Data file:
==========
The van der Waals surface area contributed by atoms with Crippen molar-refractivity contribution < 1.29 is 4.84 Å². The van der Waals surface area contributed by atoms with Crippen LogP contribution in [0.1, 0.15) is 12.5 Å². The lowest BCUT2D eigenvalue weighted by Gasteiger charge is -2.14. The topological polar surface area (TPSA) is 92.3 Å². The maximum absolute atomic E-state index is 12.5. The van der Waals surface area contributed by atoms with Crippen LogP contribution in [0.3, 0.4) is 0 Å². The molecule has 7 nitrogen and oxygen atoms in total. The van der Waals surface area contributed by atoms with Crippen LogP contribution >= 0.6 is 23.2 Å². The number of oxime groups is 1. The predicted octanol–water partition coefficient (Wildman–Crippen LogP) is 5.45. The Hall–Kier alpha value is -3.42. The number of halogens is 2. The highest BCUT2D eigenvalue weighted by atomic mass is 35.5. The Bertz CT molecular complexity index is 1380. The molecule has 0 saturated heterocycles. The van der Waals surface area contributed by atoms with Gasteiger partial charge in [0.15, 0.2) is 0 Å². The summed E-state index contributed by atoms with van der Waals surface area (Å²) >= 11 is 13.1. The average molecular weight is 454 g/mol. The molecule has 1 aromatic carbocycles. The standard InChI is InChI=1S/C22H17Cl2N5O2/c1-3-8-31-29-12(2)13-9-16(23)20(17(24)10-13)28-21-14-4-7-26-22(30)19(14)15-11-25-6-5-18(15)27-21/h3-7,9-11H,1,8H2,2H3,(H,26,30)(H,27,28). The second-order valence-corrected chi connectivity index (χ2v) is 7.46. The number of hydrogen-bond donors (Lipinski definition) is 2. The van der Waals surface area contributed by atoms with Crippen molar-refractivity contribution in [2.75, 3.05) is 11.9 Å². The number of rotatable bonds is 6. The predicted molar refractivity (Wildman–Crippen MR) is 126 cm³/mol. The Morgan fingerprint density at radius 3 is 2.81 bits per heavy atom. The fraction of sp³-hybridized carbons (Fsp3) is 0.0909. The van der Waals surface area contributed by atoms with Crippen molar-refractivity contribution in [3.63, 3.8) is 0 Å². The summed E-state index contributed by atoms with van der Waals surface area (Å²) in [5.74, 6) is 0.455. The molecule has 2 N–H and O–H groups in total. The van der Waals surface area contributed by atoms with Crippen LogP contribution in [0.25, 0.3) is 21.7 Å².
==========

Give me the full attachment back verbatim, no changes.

The van der Waals surface area contributed by atoms with Crippen molar-refractivity contribution < 1.29 is 4.84 Å². The van der Waals surface area contributed by atoms with Crippen LogP contribution in [0.1, 0.15) is 12.5 Å². The lowest BCUT2D eigenvalue weighted by Gasteiger charge is -2.14. The topological polar surface area (TPSA) is 92.3 Å². The maximum absolute atomic E-state index is 12.5. The van der Waals surface area contributed by atoms with Crippen LogP contribution in [0.3, 0.4) is 0 Å². The molecule has 7 nitrogen and oxygen atoms in total. The van der Waals surface area contributed by atoms with Crippen LogP contribution >= 0.6 is 23.2 Å². The number of oxime groups is 1. The predicted octanol–water partition coefficient (Wildman–Crippen LogP) is 5.45. The Hall–Kier alpha value is -3.42. The number of halogens is 2. The highest BCUT2D eigenvalue weighted by atomic mass is 35.5. The Bertz CT molecular complexity index is 1380. The molecule has 0 saturated heterocycles. The van der Waals surface area contributed by atoms with Gasteiger partial charge in [0.15, 0.2) is 0 Å². The summed E-state index contributed by atoms with van der Waals surface area (Å²) >= 11 is 13.1. The average molecular weight is 454 g/mol. The molecule has 1 aromatic carbocycles. The standard InChI is InChI=1S/C22H17Cl2N5O2/c1-3-8-31-29-12(2)13-9-16(23)20(17(24)10-13)28-21-14-4-7-26-22(30)19(14)15-11-25-6-5-18(15)27-21/h3-7,9-11H,1,8H2,2H3,(H,26,30)(H,27,28). The second-order valence-corrected chi connectivity index (χ2v) is 7.46. The number of hydrogen-bond donors (Lipinski definition) is 2. The van der Waals surface area contributed by atoms with Crippen molar-refractivity contribution in [2.75, 3.05) is 11.9 Å². The number of rotatable bonds is 6. The predicted molar refractivity (Wildman–Crippen MR) is 126 cm³/mol. The Morgan fingerprint density at radius 3 is 2.81 bits per heavy atom. The fraction of sp³-hybridized carbons (Fsp3) is 0.0909. The van der Waals surface area contributed by atoms with Crippen molar-refractivity contribution in [3.63, 3.8) is 0 Å². The summed E-state index contributed by atoms with van der Waals surface area (Å²) in [5.74, 6) is 0.455. The molecule has 2 N–H and O–H groups in total. The van der Waals surface area contributed by atoms with Crippen LogP contribution in [0.25, 0.3) is 21.7 Å².